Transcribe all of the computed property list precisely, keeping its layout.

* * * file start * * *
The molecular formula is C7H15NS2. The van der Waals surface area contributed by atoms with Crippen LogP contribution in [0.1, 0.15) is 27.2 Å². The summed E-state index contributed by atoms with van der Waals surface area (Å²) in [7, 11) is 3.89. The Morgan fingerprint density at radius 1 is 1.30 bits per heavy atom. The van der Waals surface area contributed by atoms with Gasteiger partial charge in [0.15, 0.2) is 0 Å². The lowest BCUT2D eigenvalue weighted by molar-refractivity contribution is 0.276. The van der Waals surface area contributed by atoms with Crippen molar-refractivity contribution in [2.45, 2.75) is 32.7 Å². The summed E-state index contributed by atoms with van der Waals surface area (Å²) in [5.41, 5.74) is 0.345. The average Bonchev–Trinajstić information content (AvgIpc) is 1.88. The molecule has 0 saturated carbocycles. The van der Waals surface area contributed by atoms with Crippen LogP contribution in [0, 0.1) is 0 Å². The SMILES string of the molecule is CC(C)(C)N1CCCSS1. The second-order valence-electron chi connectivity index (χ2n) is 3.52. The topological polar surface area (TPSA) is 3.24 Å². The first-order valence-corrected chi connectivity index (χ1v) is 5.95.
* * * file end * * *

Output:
The molecular formula is C7H15NS2. The van der Waals surface area contributed by atoms with Crippen LogP contribution in [0.1, 0.15) is 27.2 Å². The summed E-state index contributed by atoms with van der Waals surface area (Å²) in [7, 11) is 3.89. The Morgan fingerprint density at radius 1 is 1.30 bits per heavy atom. The van der Waals surface area contributed by atoms with Gasteiger partial charge in [0.15, 0.2) is 0 Å². The lowest BCUT2D eigenvalue weighted by molar-refractivity contribution is 0.276. The van der Waals surface area contributed by atoms with Crippen molar-refractivity contribution in [2.45, 2.75) is 32.7 Å². The summed E-state index contributed by atoms with van der Waals surface area (Å²) in [5.41, 5.74) is 0.345. The average Bonchev–Trinajstić information content (AvgIpc) is 1.88. The molecule has 0 saturated carbocycles. The van der Waals surface area contributed by atoms with Crippen LogP contribution in [0, 0.1) is 0 Å². The SMILES string of the molecule is CC(C)(C)N1CCCSS1. The second-order valence-electron chi connectivity index (χ2n) is 3.52. The topological polar surface area (TPSA) is 3.24 Å². The first-order valence-corrected chi connectivity index (χ1v) is 5.95.